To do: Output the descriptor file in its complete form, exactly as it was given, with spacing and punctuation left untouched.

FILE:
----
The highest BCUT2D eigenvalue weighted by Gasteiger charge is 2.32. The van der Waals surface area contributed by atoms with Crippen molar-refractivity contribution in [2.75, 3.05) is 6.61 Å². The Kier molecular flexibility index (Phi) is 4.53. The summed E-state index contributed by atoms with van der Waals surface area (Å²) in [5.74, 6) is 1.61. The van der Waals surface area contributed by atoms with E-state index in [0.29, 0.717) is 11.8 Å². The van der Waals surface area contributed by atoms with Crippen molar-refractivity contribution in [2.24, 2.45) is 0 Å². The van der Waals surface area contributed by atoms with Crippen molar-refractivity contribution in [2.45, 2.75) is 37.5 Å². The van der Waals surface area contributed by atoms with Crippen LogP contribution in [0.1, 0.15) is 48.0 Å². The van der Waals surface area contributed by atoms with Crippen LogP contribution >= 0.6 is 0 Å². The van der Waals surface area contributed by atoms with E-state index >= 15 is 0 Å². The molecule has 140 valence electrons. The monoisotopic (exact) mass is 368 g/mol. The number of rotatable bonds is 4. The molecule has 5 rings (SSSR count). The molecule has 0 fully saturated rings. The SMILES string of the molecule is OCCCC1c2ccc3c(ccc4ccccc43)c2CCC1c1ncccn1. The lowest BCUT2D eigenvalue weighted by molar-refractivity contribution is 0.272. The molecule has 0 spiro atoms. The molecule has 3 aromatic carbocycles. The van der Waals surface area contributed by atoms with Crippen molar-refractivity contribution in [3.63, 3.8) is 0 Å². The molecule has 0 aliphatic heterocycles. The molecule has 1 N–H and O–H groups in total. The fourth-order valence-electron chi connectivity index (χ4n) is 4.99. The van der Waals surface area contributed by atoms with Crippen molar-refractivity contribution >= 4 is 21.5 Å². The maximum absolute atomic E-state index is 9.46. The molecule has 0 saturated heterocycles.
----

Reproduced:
The highest BCUT2D eigenvalue weighted by Gasteiger charge is 2.32. The van der Waals surface area contributed by atoms with Crippen molar-refractivity contribution in [2.75, 3.05) is 6.61 Å². The Kier molecular flexibility index (Phi) is 4.53. The summed E-state index contributed by atoms with van der Waals surface area (Å²) in [5.74, 6) is 1.61. The van der Waals surface area contributed by atoms with E-state index in [0.29, 0.717) is 11.8 Å². The van der Waals surface area contributed by atoms with Crippen molar-refractivity contribution in [2.24, 2.45) is 0 Å². The van der Waals surface area contributed by atoms with Crippen molar-refractivity contribution in [2.45, 2.75) is 37.5 Å². The van der Waals surface area contributed by atoms with Crippen LogP contribution in [0.1, 0.15) is 48.0 Å². The van der Waals surface area contributed by atoms with Crippen LogP contribution >= 0.6 is 0 Å². The van der Waals surface area contributed by atoms with E-state index >= 15 is 0 Å². The molecule has 140 valence electrons. The monoisotopic (exact) mass is 368 g/mol. The number of rotatable bonds is 4. The molecule has 5 rings (SSSR count). The molecule has 0 fully saturated rings. The SMILES string of the molecule is OCCCC1c2ccc3c(ccc4ccccc43)c2CCC1c1ncccn1. The lowest BCUT2D eigenvalue weighted by molar-refractivity contribution is 0.272. The molecule has 0 spiro atoms. The molecule has 3 aromatic carbocycles. The van der Waals surface area contributed by atoms with Crippen molar-refractivity contribution in [3.63, 3.8) is 0 Å². The molecule has 0 aliphatic heterocycles. The molecule has 1 N–H and O–H groups in total. The fourth-order valence-electron chi connectivity index (χ4n) is 4.99. The van der Waals surface area contributed by atoms with Crippen molar-refractivity contribution >= 4 is 21.5 Å². The maximum absolute atomic E-state index is 9.46. The molecule has 0 saturated heterocycles.